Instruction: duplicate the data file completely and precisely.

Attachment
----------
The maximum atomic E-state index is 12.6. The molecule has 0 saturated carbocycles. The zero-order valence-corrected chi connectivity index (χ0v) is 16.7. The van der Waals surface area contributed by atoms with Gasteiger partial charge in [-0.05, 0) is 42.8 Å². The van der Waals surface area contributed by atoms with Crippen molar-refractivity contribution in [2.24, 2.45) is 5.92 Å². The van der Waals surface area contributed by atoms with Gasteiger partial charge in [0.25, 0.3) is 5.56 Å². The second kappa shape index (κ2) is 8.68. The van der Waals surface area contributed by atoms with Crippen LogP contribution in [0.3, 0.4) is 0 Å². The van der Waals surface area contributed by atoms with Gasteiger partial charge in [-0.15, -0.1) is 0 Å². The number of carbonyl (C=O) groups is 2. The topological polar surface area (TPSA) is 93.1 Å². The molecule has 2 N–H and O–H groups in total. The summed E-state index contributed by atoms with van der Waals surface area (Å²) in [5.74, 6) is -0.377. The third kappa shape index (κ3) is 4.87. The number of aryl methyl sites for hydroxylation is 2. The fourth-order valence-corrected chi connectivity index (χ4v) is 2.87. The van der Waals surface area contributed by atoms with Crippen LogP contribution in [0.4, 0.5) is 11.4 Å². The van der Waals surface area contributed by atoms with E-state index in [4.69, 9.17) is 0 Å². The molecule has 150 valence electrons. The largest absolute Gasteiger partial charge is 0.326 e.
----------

The maximum atomic E-state index is 12.6. The molecule has 0 saturated carbocycles. The zero-order valence-corrected chi connectivity index (χ0v) is 16.7. The van der Waals surface area contributed by atoms with Gasteiger partial charge in [-0.05, 0) is 42.8 Å². The van der Waals surface area contributed by atoms with Crippen molar-refractivity contribution in [2.24, 2.45) is 5.92 Å². The van der Waals surface area contributed by atoms with Gasteiger partial charge in [0.25, 0.3) is 5.56 Å². The second kappa shape index (κ2) is 8.68. The van der Waals surface area contributed by atoms with Crippen LogP contribution in [0.3, 0.4) is 0 Å². The van der Waals surface area contributed by atoms with Gasteiger partial charge in [-0.15, -0.1) is 0 Å². The number of carbonyl (C=O) groups is 2. The topological polar surface area (TPSA) is 93.1 Å². The molecule has 2 N–H and O–H groups in total. The summed E-state index contributed by atoms with van der Waals surface area (Å²) in [5.74, 6) is -0.377. The third kappa shape index (κ3) is 4.87. The number of aryl methyl sites for hydroxylation is 2. The fourth-order valence-corrected chi connectivity index (χ4v) is 2.87. The van der Waals surface area contributed by atoms with Crippen LogP contribution in [0.4, 0.5) is 11.4 Å². The van der Waals surface area contributed by atoms with E-state index in [4.69, 9.17) is 0 Å². The molecule has 150 valence electrons. The largest absolute Gasteiger partial charge is 0.326 e.